The Worship of The Broken

St. Joseph

ˈärt, ərt noun: the conscious use of skill and creative imagination especially in the production of aesthetic objects.
From la wik:

The second and more recent sense of the word “art” is as an abbreviation for creative art or fine art, and emerged in the early 17th century.

Fine art means that a skill is being used to express the artist’s creativity, or to engage the audience’s aesthetic sensibilities, or to draw the audience towards consideration of the finer things.

The finer things.
The finer things.
Today’s subject comes from Twinfinite, wherein a game reviewer attempts to interpret (to fill out) the interactive results (colorful emptiness) of a disturbed man’s mind.

The writer connects three particular works by developer Edmund McMillen (Aether, Time Fcuk, The Binding of Isaac), coming to the following conclusion:

The real point is that his perception of reality is becoming distorted and we are playing through it as it retreats… the actual creation, and decision to enter, the box… one’s life in the box and how wonderful and creative it is, but is accompanied by complete disconnect from the real world… how one can remain in the box into adulthood, but there is a possibility to exit only if different perspectives are taken.

TL;DR – Kids with shitty lives make up fake, creative worlds that they can get forever trapped in.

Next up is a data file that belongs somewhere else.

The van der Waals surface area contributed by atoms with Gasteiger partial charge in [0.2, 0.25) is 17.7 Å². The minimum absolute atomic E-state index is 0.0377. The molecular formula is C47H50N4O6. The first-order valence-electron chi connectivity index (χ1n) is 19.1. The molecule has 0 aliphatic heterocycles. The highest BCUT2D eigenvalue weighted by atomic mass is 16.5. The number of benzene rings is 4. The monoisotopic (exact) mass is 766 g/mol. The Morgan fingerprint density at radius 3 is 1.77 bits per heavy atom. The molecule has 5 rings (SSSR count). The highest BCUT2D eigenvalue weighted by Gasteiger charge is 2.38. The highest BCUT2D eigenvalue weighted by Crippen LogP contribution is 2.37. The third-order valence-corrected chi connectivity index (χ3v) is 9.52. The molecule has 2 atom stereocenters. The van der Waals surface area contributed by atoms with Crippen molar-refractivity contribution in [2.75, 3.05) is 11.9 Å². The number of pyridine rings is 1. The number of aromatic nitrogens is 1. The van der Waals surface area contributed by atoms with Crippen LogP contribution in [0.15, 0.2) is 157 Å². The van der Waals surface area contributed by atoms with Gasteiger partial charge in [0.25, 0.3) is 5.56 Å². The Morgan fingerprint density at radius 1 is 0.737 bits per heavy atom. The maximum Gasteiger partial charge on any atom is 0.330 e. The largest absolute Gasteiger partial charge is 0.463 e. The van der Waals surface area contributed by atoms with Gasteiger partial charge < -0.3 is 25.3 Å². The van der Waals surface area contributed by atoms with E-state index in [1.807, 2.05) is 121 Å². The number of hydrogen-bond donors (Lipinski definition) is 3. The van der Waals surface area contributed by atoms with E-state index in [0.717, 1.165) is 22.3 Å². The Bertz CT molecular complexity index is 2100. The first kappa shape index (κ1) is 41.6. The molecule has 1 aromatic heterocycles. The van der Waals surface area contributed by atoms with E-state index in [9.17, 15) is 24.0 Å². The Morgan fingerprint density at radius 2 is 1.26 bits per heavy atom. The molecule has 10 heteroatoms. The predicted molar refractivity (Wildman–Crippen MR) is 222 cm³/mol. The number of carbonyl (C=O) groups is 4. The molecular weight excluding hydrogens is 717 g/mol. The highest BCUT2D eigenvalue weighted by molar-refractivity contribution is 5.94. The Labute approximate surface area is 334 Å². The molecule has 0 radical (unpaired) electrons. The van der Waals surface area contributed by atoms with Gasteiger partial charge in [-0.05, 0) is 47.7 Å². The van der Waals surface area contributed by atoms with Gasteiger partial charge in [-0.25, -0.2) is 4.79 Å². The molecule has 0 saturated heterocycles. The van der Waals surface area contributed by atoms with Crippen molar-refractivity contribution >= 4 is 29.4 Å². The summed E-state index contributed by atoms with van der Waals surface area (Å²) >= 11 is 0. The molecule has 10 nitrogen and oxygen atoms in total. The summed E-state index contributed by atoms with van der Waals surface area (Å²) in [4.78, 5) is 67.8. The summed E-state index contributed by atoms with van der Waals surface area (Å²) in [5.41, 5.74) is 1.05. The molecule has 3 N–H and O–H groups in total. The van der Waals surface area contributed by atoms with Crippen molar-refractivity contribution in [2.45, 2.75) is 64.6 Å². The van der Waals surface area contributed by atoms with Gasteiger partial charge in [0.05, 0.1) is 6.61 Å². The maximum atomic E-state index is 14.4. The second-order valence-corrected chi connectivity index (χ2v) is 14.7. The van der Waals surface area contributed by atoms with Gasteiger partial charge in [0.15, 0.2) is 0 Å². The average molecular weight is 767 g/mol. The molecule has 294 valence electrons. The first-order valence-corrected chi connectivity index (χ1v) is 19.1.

In Ancient Rome, spectators would gather to see Christians and other undesirables fed to the lions. In the modern West, we gather to speculate on what particular spiritual sickness is tearing a person apart in front of us. We have fallen so low as to call the result “art.”

Sometimes we laugh at the result, seeing “art” consisting of naked cabbage patch dolls surrounding a dog cage.

In the case of Edmund McMillen and his games, we are left not only saddened by the result, but horrified at the response of others around us.

Some effusively praise these games, seeing them as representing an expression of some grand spiritual meaning. Which is insulting and hilarious: the whole point of McMillen’s work is to escape from such reflection. Nihilism is *always the more comfortable option*, especially if it’s colorful on-screen.

Worse still, some actually embrace this interpretation and seek to advance with it.

worsethandeathSo fulfilling.  So progress.

The horrifying thought is to realize that in our world, abused and broken people are the closest many come to experiencing real human beings. The closest man comes to a religious experience these days is a video game.